Six of Shadowlust’s Favorite Records, From Minimal Man to Charles Manier

Shadowlust collage

Listening Station asks one simple question: What records are you obsessed with this week?

Shadowlust brings two rising producers (Marquis Cooper of Svengalisghost and Lili Schulder of 51717) together under the pale moonlight to create abstract body music. Now available through L.I.E.S. and the mail order department at All Day Records, Trust in Pain is the pair’s debut LP, the product of impromptu recordings, frostbitten streets, psychotropic candy, mood lighting and red, red wine. Trace a few of its many influences down below…

Blake Baxter
The Prince of Techno 12”
(Underground Resistance, 1991)

“When a Thought Becomes You” is quite a vocal inspiration to me. A delivery that is courtly and exquisite—poetic expression via conserved sexual energy. The Tale of Genji for the dancefloor. —Lili Schulder

CHBB C-10 tape series
(self-released, 1981)

I always said if I was asked to make a list of influential albums, this would be number one. A true masterpiece; ranging from the nihilistic rituals of broken beats and chopped vocal samples to tape loops and danceable body electronics, this album has it all. I am glad I heard this after learning about Liaisons D as a kid, or my mind would have totally shorted out before I grew up. —Marquis Cooper

Charles Manier
Charles Manier
(Nation, 2013)

When Steve Summers played “A/B Infect” at his Confused House party a few weeks ago, there was a definite rise in temperature. Sounds which twist the mind and body. —LS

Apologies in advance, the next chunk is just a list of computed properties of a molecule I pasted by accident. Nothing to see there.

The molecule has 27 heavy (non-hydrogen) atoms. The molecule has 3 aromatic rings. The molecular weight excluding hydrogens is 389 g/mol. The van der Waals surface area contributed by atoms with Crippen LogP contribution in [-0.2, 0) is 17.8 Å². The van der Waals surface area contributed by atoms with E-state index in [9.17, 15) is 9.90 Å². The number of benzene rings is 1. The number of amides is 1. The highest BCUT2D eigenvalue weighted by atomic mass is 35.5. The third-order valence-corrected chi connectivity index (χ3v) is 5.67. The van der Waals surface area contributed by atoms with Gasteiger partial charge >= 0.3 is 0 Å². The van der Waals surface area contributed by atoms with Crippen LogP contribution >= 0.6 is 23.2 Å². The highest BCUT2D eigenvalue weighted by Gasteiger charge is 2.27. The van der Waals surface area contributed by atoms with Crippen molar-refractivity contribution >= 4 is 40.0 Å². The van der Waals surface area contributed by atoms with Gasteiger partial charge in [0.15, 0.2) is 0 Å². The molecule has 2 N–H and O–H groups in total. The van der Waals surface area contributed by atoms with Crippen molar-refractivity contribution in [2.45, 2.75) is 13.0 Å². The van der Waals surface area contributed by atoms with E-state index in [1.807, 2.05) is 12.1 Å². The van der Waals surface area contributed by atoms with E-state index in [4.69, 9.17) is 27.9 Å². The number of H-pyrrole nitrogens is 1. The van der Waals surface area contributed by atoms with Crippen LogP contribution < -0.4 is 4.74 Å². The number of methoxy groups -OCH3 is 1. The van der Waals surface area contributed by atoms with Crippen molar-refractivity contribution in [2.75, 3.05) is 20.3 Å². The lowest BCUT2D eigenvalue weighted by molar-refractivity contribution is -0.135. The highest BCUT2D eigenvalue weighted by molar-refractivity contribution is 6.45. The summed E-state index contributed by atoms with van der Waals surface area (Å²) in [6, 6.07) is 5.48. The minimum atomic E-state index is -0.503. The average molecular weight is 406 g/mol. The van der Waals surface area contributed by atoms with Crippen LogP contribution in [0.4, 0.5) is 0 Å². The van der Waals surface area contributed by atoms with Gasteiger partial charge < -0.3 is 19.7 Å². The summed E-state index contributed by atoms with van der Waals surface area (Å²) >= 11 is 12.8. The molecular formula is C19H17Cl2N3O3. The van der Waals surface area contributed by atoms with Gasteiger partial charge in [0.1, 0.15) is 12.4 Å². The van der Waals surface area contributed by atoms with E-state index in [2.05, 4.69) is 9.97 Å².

Snowy Red
The Right to Die
(Dirty Dance, 1982)

This and [Micky Mike’s] first LP are just pure heat. He is definitely one of the first cats I got up on when I heard about the Belgian scene, up there with Klinik, Absolute Body Control, Twilight Ritual and Split Second. Plus he was doing it all onstage by himself, something I totally respect. I wonder what they were feeding these kids to make them so sick with the synths! —MC

(Raster-Noton, 2008)

Makes me feel like I am in an elevator on the way to a hidden lascivious spot in Tokyo. The way this tune builds is rather vertical to me, in the same way that the city itself is built. —LS

Minimal Man
The Shroud Of
(Subterranean, 1981)

Patrick Miller was an immersionist like most of my favorite writers. He conceived of Minimal Man as completely wasted. When I felt he wasn’t living up to this, he went out and started taking crazy amounts of drugs to find that sweet spot! How high is as tweaked as you want to get on the dancefloor! —MC